example of transactional search query

Informational - An informational search query is made when a user looks for information on a specific topic. They may be looking for longer-form content or a tutorial. For example, ‘how to train my dog’ is a search query where the user looks for detailed and high-quality information.

The best way to appear in results for informational search queries is to create high-quality, informative content on your chosen topics. If you want Google to rank your page for these queries, you need to ensure your website contains the information that users are looking for.

Example of informational search query

As technology advances, there’s a new type of search in town, voice search. With users able to speak into their watches, mobile phones and smart speakers, search engines are receiving more and more voice searches. 

Voice search has prompted search engines to learn how to understand colloquial and more natural phrases. It’s rare for somebody to type the way they speak, and whilst a written search query may say “weather London”, a voice search is more likely to be longer “what is the weather like in London today?”

To successfully optimise for voice search, you first need to understand your audience and how they are searching and behaving online. If you think voice search is a vital part of their online experience, then targeting more conversational keywords and optimising your website for mobile visitors are both essential steps you can take to help your rankings. Check out my guide for optimising for voice search for more information.

Google's Algorithm

The Google algorithm is the formula that Google uses to crawl, rank and present web pages for any given search query. Google employs multiple algorithms to analyse web pages by considering various factors, including quality, relevance and usability.

Googles algorithm visualised

You'll find more information on some of the key ranking factors that we know for certain makeup part of Google's algorithm below, but the search engine tends to focus on themes such as:

The meaning behind the search - To ensure it's returning the most relevant results possible, Google needs to understand the purpose behind the original search query precisely. They do this by assessing three things:

  • The meaning of the words in their native language and context.
  • The search intent, what does the user want?
  • Is the query time-sensitive? Does it require the most up to date information? E.g.' Weather in London today.

Relevance - Google ensures that the pages it returns in results are relevant to the original search query. It does this by constantly crawling the internet for new or updated web pages. The critical thing that Google is looking for here is keywords that feature both on the web page and within the users search query.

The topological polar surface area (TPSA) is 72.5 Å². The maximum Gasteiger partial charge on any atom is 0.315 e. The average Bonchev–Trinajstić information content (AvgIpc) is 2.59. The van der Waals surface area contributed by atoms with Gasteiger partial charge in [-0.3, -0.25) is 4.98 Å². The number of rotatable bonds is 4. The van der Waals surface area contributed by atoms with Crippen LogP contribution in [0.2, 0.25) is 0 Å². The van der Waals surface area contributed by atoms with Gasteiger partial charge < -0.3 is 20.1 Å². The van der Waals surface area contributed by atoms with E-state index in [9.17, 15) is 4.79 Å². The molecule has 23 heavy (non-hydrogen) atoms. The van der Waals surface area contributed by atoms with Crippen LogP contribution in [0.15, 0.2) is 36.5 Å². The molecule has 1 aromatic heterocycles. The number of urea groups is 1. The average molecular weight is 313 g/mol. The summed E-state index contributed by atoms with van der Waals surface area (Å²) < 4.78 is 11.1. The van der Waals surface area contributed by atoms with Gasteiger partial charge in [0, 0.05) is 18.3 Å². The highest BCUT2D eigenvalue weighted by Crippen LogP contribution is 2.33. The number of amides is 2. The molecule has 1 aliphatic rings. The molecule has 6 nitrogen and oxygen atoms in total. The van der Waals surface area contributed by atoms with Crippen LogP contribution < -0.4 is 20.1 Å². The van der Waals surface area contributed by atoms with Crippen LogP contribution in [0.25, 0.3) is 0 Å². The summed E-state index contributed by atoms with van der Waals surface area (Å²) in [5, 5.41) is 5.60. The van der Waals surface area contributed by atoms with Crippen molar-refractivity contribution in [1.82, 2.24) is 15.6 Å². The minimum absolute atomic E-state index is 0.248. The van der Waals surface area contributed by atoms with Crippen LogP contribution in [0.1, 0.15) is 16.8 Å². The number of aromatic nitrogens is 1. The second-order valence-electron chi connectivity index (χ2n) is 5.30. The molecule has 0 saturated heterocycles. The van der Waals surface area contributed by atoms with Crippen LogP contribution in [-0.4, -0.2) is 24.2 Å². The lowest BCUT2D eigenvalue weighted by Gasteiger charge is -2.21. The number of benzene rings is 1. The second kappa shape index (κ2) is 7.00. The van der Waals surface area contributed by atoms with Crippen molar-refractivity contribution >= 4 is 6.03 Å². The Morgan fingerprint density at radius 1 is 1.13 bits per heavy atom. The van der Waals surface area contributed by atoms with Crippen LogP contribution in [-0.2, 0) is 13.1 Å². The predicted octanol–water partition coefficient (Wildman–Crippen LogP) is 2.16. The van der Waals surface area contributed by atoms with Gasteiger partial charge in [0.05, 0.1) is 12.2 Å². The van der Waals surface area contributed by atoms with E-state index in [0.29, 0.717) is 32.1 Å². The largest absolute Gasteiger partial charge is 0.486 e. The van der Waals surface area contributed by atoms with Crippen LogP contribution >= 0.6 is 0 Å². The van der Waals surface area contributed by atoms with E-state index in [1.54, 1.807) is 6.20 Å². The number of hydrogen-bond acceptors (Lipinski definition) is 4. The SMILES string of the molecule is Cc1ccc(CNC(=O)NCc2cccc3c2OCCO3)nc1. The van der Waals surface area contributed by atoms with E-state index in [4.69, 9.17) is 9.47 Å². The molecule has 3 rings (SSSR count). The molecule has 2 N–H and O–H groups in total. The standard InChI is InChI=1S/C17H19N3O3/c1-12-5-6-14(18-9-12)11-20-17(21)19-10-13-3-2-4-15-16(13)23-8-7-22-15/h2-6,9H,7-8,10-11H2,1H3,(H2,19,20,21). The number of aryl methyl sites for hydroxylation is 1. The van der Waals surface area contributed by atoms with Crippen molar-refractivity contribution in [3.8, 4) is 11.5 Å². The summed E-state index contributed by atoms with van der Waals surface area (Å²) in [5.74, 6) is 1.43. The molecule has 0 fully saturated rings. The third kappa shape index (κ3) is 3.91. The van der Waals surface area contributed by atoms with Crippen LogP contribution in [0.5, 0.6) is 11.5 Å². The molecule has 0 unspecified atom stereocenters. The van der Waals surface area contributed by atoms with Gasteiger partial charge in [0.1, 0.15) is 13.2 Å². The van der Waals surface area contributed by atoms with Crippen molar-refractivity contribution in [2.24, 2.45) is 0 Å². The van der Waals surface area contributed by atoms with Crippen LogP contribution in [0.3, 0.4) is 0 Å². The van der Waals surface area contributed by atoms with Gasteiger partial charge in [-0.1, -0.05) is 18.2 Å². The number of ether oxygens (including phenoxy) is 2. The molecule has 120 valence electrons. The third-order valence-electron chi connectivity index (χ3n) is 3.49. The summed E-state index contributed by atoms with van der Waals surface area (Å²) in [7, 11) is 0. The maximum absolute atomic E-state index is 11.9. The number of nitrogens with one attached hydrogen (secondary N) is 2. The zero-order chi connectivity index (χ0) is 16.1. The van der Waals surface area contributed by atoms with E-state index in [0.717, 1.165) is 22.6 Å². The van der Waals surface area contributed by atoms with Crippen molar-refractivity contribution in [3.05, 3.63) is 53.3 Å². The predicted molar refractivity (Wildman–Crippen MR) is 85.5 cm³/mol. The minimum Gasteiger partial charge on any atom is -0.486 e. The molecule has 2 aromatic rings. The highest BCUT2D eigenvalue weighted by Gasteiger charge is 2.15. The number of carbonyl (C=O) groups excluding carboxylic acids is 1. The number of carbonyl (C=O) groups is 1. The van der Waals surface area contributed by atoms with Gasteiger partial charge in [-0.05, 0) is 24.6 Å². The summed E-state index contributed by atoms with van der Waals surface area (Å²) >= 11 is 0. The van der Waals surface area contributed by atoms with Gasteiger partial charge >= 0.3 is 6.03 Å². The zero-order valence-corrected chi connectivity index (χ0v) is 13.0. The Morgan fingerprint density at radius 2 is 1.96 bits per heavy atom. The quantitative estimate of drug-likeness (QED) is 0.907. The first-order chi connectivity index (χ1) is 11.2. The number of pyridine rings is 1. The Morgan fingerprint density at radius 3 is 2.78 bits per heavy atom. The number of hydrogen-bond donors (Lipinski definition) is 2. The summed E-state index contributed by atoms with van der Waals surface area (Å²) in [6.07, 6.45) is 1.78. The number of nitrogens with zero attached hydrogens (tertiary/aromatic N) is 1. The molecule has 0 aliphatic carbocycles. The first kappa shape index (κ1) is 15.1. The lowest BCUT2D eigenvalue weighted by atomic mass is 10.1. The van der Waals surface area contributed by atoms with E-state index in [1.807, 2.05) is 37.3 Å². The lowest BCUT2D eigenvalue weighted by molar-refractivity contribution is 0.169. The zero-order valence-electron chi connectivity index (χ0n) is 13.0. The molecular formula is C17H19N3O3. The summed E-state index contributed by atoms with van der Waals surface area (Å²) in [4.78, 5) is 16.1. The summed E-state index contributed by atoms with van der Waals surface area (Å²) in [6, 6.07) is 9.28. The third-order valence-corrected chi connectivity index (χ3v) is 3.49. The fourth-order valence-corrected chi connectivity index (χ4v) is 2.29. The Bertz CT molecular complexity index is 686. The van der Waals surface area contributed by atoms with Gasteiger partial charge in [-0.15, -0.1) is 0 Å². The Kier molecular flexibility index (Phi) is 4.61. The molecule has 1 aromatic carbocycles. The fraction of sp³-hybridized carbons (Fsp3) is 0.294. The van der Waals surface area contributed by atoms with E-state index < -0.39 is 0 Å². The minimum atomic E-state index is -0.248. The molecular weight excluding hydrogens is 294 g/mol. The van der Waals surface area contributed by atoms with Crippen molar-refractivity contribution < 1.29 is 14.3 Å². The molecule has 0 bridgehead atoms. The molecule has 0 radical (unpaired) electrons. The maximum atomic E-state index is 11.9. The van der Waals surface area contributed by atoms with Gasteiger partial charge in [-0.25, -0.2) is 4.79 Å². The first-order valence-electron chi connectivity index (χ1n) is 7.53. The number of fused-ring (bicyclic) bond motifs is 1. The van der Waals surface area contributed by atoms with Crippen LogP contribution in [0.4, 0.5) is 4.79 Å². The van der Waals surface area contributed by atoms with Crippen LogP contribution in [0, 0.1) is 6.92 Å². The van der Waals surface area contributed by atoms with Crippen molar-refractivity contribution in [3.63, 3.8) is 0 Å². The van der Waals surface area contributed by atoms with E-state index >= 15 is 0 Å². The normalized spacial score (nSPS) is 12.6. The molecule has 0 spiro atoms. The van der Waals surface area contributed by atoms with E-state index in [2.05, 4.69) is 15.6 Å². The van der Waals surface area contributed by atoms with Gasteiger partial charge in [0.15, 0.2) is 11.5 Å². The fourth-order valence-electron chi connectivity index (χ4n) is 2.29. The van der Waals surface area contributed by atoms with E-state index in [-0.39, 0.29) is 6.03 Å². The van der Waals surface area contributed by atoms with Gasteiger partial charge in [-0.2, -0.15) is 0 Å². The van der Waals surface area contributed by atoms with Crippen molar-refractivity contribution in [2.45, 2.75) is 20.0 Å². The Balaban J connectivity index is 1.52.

Quality - With millions of web pages out there to choose from, Google needs to make sure it's selecting the very best ones to appear in search results. The algorithm will analyse the quality of a web page by taking into account the level of expertise the content offers and the website's trustworthiness.

User experience - Once Google has assessed a website's content, it will look at the quality of the user experience. Google wants to ensure that any page it presents to a user is user friendly and responsive. Some of the elements it takes into consideration include page speed, navigation and security.

Context - Which search results Google presents to a user is also based on the individual context of the search. The search engine will consider the user's location and search history to ensure the results are exactly what they're looking for.

Google doesn't just rely on its bots and algorithms to rank web pages. They also employ thousands of real-life humans called Search Quality Raters who evaluate the quality of the actual search results for any given search term. While the feedback from these raters doesn't directly impact the rankings of a web page, it does help the search engine fine-tune its algorithms and ensure the systems are working to produce top results.

Here's a short clip from Google showing how real people make Google better:

Google is continuously monitoring and updating its algorithms to ensure they are working to their full potential. The search giants update their algorithms a lot. They make minor tweaks to it multiple times a day. Don’t worry though, these daily changes usually are minimal and not something you’ll notice or that will impact your rankings.